By Mercè Rodoreda
Title note: unique name Quanta, quanta guerra...
Despite its name, there's little of conflict and lots more and plenty of the glorious during this coming-of-age tale, which was once the final novel Mercè Rodoreda released in the course of her lifetime.
We first meet its younger protagonist, Adrià Guinart, as he's leaving Barcelona out of boredom and a thirst for freedom, embarking on a protracted trip in the course of the backwaters of a rural land that you'll be able to purely believe is Catalonia, observed via the interminable, far-off rumblings of an indefinable warfare. In vignette-like chapters and with a story kind imbued with the glorious, Guinart meets with quite a few adventures and bizarre characters who provide him a composite, if surrealistic, view of an impoverished, war-ravaged society and form his notion of his position within the world.
As in Rodoreda's Death in Spring, nature and demise play an primary position in a story that regularly takes on a phantasmagoric caliber and seems a meditation at the outcomes of ethical degradation and the inescapable presence of evil.
"Rodoreda had bedazzled me via the sensuality with which she unearths issues in the surroundings of her novels."— Gabriel García Marquez
"Rodoreda plumbs a disappointment that reaches past old situations . . . a nearly voluptuous vulnerability."— Natasha Wimmer, The Nation
"It is a complete secret to me why [Rodoreda] isn't commonly worshipped; in addition to Willa Cather, she's on my checklist of authors whose works I intend to have learn all of earlier than I die. super, super writer."— John Darnielle, The Mountain Goats
Mercè Rodoreda (1908–1983) is generally considered as crucial Catalan author of the 20th century. Exiled in France and Switzerland following the Spanish Civil struggle, Rodoreda begun writing the novels and brief stories—Twenty-Two brief Stories, The Time of the Doves, Camellia Street, Garden by means of the Sea—that could finally make her the world over famous.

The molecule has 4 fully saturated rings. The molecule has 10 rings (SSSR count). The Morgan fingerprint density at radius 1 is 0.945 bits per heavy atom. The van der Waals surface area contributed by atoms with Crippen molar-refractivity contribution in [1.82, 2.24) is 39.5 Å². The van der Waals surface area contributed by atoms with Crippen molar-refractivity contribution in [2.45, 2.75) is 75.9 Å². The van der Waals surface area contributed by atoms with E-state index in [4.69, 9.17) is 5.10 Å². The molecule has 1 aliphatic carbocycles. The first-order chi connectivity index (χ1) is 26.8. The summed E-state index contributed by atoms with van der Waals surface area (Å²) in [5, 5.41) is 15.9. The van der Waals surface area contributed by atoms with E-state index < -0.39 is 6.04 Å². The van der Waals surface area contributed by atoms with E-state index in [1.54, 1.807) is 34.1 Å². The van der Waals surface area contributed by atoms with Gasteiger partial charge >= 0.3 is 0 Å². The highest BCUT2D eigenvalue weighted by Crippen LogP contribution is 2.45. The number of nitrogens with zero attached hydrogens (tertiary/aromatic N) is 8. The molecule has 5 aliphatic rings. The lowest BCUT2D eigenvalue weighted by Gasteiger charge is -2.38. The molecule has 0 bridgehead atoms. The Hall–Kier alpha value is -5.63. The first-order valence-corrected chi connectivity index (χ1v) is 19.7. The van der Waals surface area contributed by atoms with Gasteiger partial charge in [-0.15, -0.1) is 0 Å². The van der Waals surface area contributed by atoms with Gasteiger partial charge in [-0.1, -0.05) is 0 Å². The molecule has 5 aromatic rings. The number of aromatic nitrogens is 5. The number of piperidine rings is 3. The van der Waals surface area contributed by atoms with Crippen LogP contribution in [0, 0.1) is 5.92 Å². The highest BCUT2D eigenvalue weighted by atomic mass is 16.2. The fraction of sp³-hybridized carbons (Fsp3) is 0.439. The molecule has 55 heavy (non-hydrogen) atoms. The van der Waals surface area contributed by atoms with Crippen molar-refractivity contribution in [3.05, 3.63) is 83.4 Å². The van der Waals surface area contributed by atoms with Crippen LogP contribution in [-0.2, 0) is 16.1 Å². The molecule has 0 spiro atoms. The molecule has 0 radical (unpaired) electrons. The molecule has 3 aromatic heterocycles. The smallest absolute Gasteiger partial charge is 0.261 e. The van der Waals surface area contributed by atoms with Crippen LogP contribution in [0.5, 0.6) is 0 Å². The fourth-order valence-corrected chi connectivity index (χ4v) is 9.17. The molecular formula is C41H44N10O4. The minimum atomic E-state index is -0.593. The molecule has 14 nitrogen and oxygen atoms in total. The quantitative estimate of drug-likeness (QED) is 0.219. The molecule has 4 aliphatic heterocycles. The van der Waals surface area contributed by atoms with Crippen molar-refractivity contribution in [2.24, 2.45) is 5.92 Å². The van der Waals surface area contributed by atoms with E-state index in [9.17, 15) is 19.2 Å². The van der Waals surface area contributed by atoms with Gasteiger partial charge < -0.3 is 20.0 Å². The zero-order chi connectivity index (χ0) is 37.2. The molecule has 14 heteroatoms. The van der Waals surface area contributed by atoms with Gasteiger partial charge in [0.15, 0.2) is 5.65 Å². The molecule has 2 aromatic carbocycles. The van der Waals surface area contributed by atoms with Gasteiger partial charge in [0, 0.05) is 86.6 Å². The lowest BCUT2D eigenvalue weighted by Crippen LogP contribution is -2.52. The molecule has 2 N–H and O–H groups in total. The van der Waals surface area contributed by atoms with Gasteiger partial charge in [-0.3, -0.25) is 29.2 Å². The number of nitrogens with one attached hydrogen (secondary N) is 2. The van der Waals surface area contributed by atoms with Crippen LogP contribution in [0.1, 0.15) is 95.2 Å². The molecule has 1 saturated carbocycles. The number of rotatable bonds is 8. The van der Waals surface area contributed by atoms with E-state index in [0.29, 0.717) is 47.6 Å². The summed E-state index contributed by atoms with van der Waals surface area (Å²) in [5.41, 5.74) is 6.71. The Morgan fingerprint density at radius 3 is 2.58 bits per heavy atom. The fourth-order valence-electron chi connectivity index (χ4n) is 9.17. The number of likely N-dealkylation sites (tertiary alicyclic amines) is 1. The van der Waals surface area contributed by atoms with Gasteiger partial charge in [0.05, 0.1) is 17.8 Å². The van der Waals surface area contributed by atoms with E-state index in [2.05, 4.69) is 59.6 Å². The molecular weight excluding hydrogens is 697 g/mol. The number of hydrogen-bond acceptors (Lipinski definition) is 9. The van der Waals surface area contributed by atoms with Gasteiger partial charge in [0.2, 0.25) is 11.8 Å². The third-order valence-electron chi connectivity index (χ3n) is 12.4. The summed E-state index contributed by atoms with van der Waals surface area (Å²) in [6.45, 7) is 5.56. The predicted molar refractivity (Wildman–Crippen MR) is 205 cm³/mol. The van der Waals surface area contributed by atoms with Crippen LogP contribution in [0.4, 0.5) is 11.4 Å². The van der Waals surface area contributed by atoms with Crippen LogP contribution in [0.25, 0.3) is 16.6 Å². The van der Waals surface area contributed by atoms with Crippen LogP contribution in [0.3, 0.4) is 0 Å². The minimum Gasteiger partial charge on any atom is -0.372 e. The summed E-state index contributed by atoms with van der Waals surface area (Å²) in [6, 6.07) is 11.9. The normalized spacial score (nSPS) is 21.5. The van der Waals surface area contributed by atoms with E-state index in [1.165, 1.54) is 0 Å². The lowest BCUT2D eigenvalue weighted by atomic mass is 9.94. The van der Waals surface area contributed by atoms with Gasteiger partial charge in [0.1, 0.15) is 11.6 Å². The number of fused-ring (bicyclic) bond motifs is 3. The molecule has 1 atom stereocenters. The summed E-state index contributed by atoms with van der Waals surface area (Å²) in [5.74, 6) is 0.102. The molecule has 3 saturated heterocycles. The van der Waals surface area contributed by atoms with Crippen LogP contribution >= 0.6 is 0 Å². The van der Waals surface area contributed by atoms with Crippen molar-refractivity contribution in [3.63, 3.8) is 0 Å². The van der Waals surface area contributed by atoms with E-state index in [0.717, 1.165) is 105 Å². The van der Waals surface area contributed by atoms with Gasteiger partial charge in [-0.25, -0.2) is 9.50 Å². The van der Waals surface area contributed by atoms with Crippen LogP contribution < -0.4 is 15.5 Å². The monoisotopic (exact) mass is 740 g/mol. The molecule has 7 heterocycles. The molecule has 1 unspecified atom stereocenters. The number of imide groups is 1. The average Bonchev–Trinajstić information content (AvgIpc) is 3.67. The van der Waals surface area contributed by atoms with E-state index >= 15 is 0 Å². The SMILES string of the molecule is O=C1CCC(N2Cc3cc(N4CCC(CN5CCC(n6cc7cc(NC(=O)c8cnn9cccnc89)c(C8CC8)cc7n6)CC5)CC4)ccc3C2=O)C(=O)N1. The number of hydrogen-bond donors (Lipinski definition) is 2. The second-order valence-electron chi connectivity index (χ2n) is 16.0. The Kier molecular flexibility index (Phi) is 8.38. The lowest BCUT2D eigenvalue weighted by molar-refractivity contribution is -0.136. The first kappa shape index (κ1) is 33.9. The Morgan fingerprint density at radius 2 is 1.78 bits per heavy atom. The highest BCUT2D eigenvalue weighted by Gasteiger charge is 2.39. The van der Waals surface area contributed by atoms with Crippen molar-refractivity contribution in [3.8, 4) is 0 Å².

Premi Ciutat de Barcelona (1980)
Premi Crítica Serra d'Or for novel·la (1980)
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Extra info for War, So Much War
He had a roguish gleam in his eyes. Thanks to my religious medallions. Many grocers and many soldiers who are the sons of grocers are still believers. They purvey the coffee and I give them religious medallions in exchange. Mine are the most beautiful. An old woman who lives in the middle of the forest, near the river, makes them; she’s a real beast, worse than ringworm. Look at these—they represent Our Lady of the Angels. You see? Take a good look at them. The Virgin’s dress is lovely, every bit of it is stunning, but I don’t know how she manages to have the Virgin’s faces look as evil as her own.
He said that after he was called up he had trouble sleeping without that smell he had known since the day he was born. His mother would wake him at four o’clock every morning to deliver the milk; he was 34 WAR, SO MUCH WAR only eight years old then. With half-lidded eyes and a sleepy heart, he would traipse from one street to the next loaded with pans and measuring cups, sometimes climbing three flights of stairs in the dark to sell a lousy quarter of a liter of milk that only cost five cents. But at seven o’clock sharp he would put everything down: pans, measures, and all the other stuff, and he was off to Mass.
The miller woman would come to check on me and talk nonsense. She didn’t feed me. During the day she left a bottle of water by my side; at night there was nothing. He’s a spy, I could hear them saying. A giant of a man scooped me up, took me to a large, empty room, and dropped me on the floor like a sack of potatoes. At night I could hear the truck, and there were arguments, the smell of smoke and oil, the sound of glasses clinking. During the day the miller woman would sprinkle flour over me; she found it amusing.